How Quarters’ $300M US expansion ended in bankruptcy
Building owners say the co-living firm asked for rent concessions on long-term leases in December
Developer Dana Spain was weeks away from finishing construction on a $20 million co-living project when she learned her operating partner went out of business.
Quarters, a subsidiary of Germany-based Medici Living Group, had signed a 10-year lease to operate the 186 units at Spain’s project in the trendy Philadelphia neighborhood of Northern Liberties in 2019. It was part of Quarters’ plan to open 1,500 units in the U.S., after securing $300 million in funds that year. So its abrupt bankruptcy two years later took owners like Spain by surprise.
The firm filed for bankruptcy on Friday, Jan. 15. That morning in a company-wide video call, co-CEO Rui Barros explained that the co-living firm couldn’t secure additional capital and was shutting down, according to a source present who spoke on the condition of anonymity.
“It came down to the last week, the last day, and they just ran out of money,” the person said. But Quarters didn’t inform its landlords until the following Monday, which was a federal holiday. Most of its tenants and vendors were left in the dark.
In fact, the circumstances of the firm’s sudden closure were so dire that attorney Alan Nisselson, the court-appointed interim trustee for its Chapter 7 proceedings, petitioned the court to dismiss the case. He cited Quarters’ insufficient records: a mere $17,000 in the bank and frantic tenants.
“I have received and am continuing to receive numerous calls and emails from desperate tenants, who are either moving out and are demanding the return of their security deposits, or moving in and demanding keys and access,” Nisselson told the court in his motion. “No purpose is served by sustaining bankruptcy cases that prevent people from living their lives, while the Debtors accrue enormous administrative debt without any hope of payment.”
Under Chapter 7 bankruptcy, no creditor is able to collect from the filing company. Nisselson argued the case was interfering with unsuspecting people’s lives and only Quarters was equipped to wind up its various agreements with tenants, landlords and vendors. He ultimately resigned as trustee and withdrew his motion, and a new attorney took over the proceeding.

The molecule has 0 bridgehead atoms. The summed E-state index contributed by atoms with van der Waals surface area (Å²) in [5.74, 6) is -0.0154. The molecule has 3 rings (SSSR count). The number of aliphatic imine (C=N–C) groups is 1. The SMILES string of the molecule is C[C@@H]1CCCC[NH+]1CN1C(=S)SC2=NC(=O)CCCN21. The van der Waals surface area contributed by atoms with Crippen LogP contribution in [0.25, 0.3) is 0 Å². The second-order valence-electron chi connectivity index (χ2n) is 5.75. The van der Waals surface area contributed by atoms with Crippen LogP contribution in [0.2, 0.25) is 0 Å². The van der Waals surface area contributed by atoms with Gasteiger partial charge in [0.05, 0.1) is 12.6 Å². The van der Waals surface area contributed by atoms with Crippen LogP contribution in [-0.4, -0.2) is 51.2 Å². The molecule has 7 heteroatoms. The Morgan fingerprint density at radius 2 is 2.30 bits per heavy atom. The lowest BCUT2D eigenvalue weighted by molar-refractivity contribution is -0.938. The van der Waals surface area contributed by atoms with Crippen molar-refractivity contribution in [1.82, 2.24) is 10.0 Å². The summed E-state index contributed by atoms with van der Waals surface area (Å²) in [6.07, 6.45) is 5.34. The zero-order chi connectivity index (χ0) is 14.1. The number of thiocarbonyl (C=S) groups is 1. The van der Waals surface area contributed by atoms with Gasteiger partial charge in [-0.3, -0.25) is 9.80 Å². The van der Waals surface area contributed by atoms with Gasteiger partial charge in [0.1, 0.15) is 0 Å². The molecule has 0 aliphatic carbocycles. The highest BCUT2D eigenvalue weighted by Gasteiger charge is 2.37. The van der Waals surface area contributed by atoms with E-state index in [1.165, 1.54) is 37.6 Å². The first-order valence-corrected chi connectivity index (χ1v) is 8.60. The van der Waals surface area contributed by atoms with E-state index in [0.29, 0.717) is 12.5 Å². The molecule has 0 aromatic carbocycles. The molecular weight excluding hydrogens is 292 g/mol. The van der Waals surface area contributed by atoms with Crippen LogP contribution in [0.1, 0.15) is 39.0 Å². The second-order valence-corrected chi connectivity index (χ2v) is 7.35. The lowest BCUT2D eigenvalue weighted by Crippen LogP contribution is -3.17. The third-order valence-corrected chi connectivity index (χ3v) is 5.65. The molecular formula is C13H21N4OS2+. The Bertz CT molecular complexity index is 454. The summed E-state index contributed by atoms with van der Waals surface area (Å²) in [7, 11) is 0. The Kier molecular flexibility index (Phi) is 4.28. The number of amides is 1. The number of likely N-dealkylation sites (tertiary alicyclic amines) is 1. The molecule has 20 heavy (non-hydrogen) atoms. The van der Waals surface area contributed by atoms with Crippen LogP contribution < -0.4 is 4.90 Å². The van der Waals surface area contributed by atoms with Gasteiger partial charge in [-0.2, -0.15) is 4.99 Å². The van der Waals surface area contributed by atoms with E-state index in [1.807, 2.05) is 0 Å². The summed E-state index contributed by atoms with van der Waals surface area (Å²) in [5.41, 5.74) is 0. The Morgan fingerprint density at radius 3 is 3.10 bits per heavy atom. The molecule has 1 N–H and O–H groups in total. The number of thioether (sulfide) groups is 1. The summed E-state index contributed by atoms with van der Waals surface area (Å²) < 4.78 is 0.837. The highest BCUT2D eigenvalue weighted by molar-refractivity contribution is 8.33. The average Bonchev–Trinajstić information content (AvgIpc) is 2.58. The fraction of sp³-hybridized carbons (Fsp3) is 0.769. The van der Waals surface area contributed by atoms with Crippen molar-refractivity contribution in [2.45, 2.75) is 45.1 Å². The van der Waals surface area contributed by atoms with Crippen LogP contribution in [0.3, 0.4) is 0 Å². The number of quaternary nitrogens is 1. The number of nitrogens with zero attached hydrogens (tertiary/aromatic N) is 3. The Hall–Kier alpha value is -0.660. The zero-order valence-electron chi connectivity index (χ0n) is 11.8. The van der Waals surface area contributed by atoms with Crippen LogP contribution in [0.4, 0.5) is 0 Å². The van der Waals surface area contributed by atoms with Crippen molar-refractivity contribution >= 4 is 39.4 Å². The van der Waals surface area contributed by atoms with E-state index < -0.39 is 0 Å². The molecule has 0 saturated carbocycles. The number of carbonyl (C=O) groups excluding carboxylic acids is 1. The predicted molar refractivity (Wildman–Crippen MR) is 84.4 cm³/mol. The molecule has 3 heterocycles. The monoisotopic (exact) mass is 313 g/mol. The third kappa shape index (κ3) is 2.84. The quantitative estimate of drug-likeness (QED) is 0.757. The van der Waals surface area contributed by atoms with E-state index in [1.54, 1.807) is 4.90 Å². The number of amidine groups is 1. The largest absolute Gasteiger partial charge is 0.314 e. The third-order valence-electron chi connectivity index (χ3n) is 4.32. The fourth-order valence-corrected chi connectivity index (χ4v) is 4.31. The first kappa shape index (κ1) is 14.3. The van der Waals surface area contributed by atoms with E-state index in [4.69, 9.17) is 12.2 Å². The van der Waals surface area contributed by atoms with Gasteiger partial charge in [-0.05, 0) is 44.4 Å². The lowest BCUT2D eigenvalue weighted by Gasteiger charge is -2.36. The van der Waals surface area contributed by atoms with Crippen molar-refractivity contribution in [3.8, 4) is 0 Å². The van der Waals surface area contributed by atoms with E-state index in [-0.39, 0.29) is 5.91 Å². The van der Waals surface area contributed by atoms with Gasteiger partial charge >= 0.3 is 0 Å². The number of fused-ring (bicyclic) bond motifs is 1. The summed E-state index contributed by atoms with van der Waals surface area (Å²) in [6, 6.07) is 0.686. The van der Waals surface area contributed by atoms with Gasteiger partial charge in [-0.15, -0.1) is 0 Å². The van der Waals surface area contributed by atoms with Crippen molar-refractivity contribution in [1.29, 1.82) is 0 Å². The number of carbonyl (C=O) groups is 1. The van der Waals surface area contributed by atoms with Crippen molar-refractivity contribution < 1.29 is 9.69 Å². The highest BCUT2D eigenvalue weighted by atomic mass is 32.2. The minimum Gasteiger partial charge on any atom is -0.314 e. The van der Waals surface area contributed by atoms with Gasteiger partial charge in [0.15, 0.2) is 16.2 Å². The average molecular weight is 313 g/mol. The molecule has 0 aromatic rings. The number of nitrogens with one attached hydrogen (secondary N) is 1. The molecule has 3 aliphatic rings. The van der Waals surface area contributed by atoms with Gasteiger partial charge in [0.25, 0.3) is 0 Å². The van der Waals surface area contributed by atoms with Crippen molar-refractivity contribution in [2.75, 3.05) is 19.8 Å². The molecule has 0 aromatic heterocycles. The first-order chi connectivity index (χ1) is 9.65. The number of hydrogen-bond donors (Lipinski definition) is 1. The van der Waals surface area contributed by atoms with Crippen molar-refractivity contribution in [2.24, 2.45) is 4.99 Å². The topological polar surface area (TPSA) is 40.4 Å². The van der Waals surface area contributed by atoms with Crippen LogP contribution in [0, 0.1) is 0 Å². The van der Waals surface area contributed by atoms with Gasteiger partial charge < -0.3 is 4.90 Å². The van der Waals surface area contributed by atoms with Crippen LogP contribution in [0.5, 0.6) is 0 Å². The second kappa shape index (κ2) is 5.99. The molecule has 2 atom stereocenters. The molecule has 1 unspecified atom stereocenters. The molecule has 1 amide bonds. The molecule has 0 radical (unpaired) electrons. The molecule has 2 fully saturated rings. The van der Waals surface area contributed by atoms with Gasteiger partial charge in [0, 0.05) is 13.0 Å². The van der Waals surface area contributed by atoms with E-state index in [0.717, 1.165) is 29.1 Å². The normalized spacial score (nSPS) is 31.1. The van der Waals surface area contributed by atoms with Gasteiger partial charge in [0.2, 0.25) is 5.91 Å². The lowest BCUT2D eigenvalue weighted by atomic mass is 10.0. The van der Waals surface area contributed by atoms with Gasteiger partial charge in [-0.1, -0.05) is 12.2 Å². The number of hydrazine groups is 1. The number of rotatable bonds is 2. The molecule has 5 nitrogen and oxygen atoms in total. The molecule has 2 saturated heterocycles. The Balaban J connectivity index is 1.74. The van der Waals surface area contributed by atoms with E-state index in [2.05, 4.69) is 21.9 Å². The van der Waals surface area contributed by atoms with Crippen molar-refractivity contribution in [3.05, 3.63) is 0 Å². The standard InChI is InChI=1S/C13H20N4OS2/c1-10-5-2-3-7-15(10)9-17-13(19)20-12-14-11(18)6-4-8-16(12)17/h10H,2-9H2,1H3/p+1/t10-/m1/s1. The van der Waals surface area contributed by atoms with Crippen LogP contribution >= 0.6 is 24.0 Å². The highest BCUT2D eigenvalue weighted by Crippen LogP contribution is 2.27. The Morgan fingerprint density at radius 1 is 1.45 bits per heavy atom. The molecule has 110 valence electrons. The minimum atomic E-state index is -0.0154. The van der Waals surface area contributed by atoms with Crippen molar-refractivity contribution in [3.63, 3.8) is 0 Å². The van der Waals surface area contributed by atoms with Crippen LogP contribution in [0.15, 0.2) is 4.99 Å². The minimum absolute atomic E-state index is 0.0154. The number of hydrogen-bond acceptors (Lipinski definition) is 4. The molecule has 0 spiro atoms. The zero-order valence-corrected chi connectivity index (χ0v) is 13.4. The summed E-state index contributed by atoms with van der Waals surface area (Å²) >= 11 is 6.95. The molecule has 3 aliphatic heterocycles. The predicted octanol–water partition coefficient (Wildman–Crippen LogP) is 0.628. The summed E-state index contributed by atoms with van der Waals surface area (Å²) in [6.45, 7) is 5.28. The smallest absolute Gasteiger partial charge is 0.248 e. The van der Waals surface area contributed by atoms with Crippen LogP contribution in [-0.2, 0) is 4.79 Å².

The bottomline for building owners like Spain is that they’re out of pocket and scrambling. Some had signed long-term leases and spent hundreds of thousands to outfit their properties to Quarters’ specifications. Now, they are faced with the choice of finding a new co-living operator, managing the buildings themselves or pivoting to a traditional multifamily rental.
“This was handled particularly poorly and not professionally,” Spain said.
What went wrong
Even before the pandemic, the market for co-living had mixed results for operators and landlords.
In similar circumstances to Quarters, New York-based startup Bedly was unable to raise more financing and suddenly folded in 2019, leaving 600-plus tenants and building owners clamoring to adjust. WeLive, WeWork’s co-living division, never gained the momentum to expand beyond two locations.
Meanwhile, Common has raised more than $113 million to date — $50 million of that in September 2020. But the company has significantly diversified its offerings into workforce housing among other ventures. At this point, co-living units only account for roughly half of its portfolio.
The spread of the pandemic and a rental market depressed by high vacancy in major cities has also taken a heavy toll on the sector. Co-living startup Ollie, which ran into trouble attracting additional investment before the pandemic, was acquired by Starcity in December. Bay-Area-based co-living firm HubHaus collapsed in September.
In the case of Quarters’ U.S. operations, the pandemic appears to have been the start of its undoing. Last spring, New Jersey developer Mark Tress sued Quarters for “opportunistically” bailing on its $8 million lease of his Clinton Hill property just as New York became the epicenter of the virus. (The case is ongoing.)
W5, Quarters’ joint venture partner which committed the $300 million to help the firm break into the U.S. market, said in a statement that the pandemic brought about Quarters’ bankruptcy. Some owners reported noticing red flags in recent weeks.
Two building owners told The Real Deal that the co-living firm reached out to seek concessions on its master leases from them in December. W5’s chief investment officer Raphael Sidelsky was present on the calls with various owners, along with co-CEO Barros.